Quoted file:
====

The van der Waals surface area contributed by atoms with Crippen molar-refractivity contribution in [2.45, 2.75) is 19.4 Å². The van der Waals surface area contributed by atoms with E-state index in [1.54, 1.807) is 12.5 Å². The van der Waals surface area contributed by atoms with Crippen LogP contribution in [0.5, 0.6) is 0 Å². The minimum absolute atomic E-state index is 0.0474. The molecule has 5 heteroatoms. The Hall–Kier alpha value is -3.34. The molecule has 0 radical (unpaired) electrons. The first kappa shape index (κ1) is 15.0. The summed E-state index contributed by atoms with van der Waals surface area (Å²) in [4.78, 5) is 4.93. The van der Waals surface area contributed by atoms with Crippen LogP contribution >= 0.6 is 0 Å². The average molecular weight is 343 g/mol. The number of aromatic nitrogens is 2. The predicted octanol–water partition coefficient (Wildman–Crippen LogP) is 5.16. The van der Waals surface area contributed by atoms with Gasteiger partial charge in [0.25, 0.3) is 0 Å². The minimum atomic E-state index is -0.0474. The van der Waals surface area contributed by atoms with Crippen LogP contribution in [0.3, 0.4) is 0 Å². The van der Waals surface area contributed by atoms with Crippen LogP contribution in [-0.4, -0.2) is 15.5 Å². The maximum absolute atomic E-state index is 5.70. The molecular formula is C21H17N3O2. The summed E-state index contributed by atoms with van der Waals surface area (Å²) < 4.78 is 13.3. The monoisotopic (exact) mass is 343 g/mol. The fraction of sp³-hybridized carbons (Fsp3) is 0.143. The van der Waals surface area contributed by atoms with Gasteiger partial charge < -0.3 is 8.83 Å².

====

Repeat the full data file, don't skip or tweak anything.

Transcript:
The van der Waals surface area contributed by atoms with Crippen molar-refractivity contribution in [2.45, 2.75) is 19.4 Å². The van der Waals surface area contributed by atoms with E-state index in [1.54, 1.807) is 12.5 Å². The van der Waals surface area contributed by atoms with Crippen LogP contribution in [0.5, 0.6) is 0 Å². The minimum absolute atomic E-state index is 0.0474. The molecule has 5 heteroatoms. The Hall–Kier alpha value is -3.34. The molecule has 0 radical (unpaired) electrons. The first kappa shape index (κ1) is 15.0. The summed E-state index contributed by atoms with van der Waals surface area (Å²) in [4.78, 5) is 4.93. The van der Waals surface area contributed by atoms with Crippen LogP contribution >= 0.6 is 0 Å². The average molecular weight is 343 g/mol. The number of aromatic nitrogens is 2. The predicted octanol–water partition coefficient (Wildman–Crippen LogP) is 5.16. The van der Waals surface area contributed by atoms with Gasteiger partial charge in [0.25, 0.3) is 0 Å². The minimum atomic E-state index is -0.0474. The van der Waals surface area contributed by atoms with Crippen LogP contribution in [0.3, 0.4) is 0 Å². The van der Waals surface area contributed by atoms with Crippen LogP contribution in [-0.4, -0.2) is 15.5 Å². The maximum absolute atomic E-state index is 5.70. The molecular formula is C21H17N3O2. The summed E-state index contributed by atoms with van der Waals surface area (Å²) < 4.78 is 13.3. The monoisotopic (exact) mass is 343 g/mol. The fraction of sp³-hybridized carbons (Fsp3) is 0.143. The van der Waals surface area contributed by atoms with Gasteiger partial charge < -0.3 is 8.83 Å².